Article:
Extra cleaning needed at flagship market complex just six months after traders move in
An upgraded cleaning regime has been introduced just six months after Barnsley’s flagship Glassworks market hall opened following complaints from traders that both public spaces and behind the scenes service areas have been allowed to get dirty.
An outside cleaning agency will now carry out twice weekly cleaning sessions to support work done by the market’s own staff, who have previously had sole responsibility for cleaning those areas. Barnsley council has also promised to address the “housekeeping” of some stallholders following complaints that blood was left on floors and doors in service areas used by the traders. The Barnsley group of the National Market Traders’ Federation has complained that the quality of cleaning in the building has meant traders have not been getting value from the service charges they have to pay and also that builders still working on the Glassworks complex, which will eventually involve more market stalls as well as shops and other attractions, have also been leaving public areas in an untidy condition. Although the new cleaning regime has been ordered, NMTF Barnsley group spokesman Keiron Knight has told the council there had been an impasse of around six weeks since he had raised issues on behalf of a trader over cleanliness and workmen using public entrances alongside customers. Before the changed cleaning arrangements were introduced, Mr Knight told the council: “To date it is still every day an eyesore as a entrance way for the public as well as a trader paying service charges to look at this all day.” An individual trader has also told the council he feels traders continually get “the short straw” over conditions in the new centre, while being offered no concessions over their service charges. He also claimed customer numbers were falling and said: “Footfall figures are atrocious, the decline is unbelievable.” Barnsley Council has recently recorded an increase in footfall across the town centre, despite the continuation of major works to complete the Glassworks and construct other major new elements of the regenerated town centre, including a cinema complex, public square and multi-storey car park. The new market is designed to be a cornerstone of Barnsley’s regeneration and the Glassworks has been designed to thrust it out into a highly visible location, with public doors directly onto Cheapside and May Day Green rather than the old arrangement where stalls were hidden behind shops. The meat and fish market was the first element to open, in the Autumn, but a handful of stalls have yet to be let. When the market moved into the new premises, some traders did not follow and others have taken shops in town instead, with concerns about the implications of signing up to the five year leases stallholders are now required to take.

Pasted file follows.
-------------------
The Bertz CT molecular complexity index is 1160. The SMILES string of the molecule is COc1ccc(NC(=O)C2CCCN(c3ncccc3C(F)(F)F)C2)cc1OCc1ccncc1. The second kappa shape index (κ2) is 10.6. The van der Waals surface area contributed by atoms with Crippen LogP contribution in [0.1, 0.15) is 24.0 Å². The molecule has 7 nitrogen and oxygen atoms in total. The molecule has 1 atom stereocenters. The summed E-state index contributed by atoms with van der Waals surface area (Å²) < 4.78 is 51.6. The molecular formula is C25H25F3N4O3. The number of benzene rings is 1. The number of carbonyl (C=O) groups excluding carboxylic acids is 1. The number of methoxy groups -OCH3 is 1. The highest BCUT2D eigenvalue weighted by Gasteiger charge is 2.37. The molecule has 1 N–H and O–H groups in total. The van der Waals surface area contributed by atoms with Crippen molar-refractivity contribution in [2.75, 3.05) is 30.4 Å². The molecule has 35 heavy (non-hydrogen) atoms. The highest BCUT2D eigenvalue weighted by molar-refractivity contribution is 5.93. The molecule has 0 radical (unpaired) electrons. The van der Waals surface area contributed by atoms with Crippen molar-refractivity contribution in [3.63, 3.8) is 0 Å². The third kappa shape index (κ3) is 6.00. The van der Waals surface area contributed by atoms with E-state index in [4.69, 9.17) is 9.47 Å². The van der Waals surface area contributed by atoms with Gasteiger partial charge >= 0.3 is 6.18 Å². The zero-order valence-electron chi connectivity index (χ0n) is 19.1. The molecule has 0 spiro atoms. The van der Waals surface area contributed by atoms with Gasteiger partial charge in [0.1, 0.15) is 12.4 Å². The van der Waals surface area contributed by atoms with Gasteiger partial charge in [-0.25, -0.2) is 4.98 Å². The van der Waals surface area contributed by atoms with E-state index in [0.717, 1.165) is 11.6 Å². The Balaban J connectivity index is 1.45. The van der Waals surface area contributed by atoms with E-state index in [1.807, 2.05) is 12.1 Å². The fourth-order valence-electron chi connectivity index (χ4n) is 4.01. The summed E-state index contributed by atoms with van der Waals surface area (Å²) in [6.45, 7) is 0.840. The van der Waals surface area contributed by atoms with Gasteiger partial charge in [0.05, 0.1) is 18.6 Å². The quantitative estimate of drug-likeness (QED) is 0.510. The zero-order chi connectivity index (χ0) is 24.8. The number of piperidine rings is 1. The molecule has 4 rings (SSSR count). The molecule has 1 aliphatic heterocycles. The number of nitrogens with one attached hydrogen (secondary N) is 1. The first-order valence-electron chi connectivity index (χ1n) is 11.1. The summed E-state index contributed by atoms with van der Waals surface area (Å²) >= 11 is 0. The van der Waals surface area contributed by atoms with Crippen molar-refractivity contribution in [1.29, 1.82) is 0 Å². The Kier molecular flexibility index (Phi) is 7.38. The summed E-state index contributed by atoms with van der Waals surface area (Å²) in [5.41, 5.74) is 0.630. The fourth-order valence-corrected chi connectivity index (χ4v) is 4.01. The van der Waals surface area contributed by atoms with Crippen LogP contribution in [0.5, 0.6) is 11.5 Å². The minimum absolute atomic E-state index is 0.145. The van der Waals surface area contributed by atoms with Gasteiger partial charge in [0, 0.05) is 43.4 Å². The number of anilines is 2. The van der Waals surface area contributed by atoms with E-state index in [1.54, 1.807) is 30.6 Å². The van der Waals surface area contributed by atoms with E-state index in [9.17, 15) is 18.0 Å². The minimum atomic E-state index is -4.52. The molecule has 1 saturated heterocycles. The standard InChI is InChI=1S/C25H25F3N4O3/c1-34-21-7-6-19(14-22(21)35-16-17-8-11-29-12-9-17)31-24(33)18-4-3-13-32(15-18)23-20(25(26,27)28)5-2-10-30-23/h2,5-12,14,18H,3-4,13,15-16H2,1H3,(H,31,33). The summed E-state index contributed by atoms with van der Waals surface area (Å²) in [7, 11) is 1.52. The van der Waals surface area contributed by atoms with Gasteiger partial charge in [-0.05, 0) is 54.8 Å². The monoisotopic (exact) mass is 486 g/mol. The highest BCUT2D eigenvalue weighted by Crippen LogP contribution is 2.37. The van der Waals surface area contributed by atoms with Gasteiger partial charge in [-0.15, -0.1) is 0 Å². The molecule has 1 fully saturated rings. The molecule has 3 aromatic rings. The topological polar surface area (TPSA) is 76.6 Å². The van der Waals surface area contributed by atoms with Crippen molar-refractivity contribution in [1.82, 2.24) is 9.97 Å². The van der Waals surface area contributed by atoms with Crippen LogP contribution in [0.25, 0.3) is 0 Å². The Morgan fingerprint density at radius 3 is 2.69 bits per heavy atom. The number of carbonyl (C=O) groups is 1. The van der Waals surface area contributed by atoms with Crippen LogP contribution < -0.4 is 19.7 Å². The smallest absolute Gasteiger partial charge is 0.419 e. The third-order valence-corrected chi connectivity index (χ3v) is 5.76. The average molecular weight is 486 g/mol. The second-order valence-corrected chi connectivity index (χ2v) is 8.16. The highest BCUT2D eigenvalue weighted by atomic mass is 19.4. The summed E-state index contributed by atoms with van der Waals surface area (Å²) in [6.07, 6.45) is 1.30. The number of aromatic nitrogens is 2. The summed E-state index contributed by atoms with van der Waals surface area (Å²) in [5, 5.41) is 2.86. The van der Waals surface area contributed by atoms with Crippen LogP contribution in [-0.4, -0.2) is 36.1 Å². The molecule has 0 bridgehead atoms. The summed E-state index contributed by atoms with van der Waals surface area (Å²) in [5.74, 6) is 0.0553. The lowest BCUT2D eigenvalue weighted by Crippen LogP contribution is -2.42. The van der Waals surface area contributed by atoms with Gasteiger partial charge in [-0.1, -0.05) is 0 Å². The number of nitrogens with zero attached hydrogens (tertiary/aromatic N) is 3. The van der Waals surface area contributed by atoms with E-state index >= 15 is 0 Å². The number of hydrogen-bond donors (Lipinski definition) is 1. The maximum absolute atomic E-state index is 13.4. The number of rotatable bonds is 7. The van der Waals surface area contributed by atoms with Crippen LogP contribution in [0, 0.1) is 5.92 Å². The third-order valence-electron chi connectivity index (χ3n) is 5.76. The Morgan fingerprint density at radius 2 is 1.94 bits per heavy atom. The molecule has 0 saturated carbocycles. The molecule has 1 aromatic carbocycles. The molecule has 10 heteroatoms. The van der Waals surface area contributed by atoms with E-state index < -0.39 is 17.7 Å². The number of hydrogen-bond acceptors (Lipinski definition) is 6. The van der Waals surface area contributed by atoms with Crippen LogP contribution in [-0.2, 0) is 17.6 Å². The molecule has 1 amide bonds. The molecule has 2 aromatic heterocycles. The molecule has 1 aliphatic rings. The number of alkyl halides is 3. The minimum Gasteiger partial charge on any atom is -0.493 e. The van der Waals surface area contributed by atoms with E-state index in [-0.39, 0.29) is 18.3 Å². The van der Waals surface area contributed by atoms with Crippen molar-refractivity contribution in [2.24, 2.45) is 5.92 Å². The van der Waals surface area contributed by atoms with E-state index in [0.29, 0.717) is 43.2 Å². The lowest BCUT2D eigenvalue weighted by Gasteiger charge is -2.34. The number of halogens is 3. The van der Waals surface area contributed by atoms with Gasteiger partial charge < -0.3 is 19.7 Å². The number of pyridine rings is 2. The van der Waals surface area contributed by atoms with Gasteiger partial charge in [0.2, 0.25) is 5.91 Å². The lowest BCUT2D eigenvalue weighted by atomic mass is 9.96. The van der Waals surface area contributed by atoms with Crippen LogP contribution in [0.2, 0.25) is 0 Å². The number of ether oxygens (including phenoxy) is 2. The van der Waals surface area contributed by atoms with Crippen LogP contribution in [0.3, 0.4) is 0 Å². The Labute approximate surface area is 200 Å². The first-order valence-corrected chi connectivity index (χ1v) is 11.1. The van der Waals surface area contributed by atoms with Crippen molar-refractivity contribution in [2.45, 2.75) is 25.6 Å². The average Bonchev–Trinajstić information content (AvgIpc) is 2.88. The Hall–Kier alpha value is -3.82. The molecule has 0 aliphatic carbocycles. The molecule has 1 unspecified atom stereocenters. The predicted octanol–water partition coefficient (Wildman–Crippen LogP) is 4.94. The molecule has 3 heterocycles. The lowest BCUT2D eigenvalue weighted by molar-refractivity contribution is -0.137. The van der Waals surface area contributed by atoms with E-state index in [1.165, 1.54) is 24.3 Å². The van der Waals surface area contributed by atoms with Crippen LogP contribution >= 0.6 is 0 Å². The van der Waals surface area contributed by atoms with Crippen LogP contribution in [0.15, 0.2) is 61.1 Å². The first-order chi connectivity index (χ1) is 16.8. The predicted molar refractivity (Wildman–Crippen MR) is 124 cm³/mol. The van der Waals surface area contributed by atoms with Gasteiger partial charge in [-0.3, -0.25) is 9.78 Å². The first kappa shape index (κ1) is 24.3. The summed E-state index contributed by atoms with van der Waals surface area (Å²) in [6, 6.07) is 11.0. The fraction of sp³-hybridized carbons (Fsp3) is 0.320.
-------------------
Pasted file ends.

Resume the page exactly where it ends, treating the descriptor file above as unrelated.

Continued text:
A Barnsley Council spokesperson said: “Since the new market fully opened in November last year, feedback from customers and traders about the cleanliness of the space has been extremely positive.
“It’s clear from walking around the market that it’s a clean environment for traders to work in and customers to shop in. We’re proud of the market and our cleaning staff do a tremendous job in keeping it clean and tidy.
“However, the market is a huge space and from time to time some areas can become more untidy than others - especially in areas like service areas.
“Speaking to traders, we’ve identified the areas that need more attention and have commissioned additional cleaning to deal with those areas.
“I’d encourage anyone who hasn’t visited the market to go down and see the space for themselves; it’s bright, clean, spacious and more importantly, full of our fantastic traders selling a wide range of high-quality goods. We’re proud of Barnsley Market and the people of Barnsley should be, too.”
*Councillors will next week study a report on progress with the regeneration of Barnsley town centre, though the report will remain private and a ‘scrutiny’ session where nine people at the heart of the project will answer questions will remain out of bounds to the public. Barnsley Council’s scrutiny panel is made up of councillors who monitor key elements of council business and their meetings normally take place in public, but the next session will not because it contains information relating to financial or business affairs. Councillors are expecting to hear evidence from witnesses including Andrew Frosdick, the council’s executive director for core services, David Shepherd, the service director for economic regeneration and Coun Tim Cheetham, who was recently installed as the council’s Cabinet spokesman for regeneration. It has previously been revealed that the Glassworks centre, which had been projected to make a profit for the council after its completion, is now only expected to break even.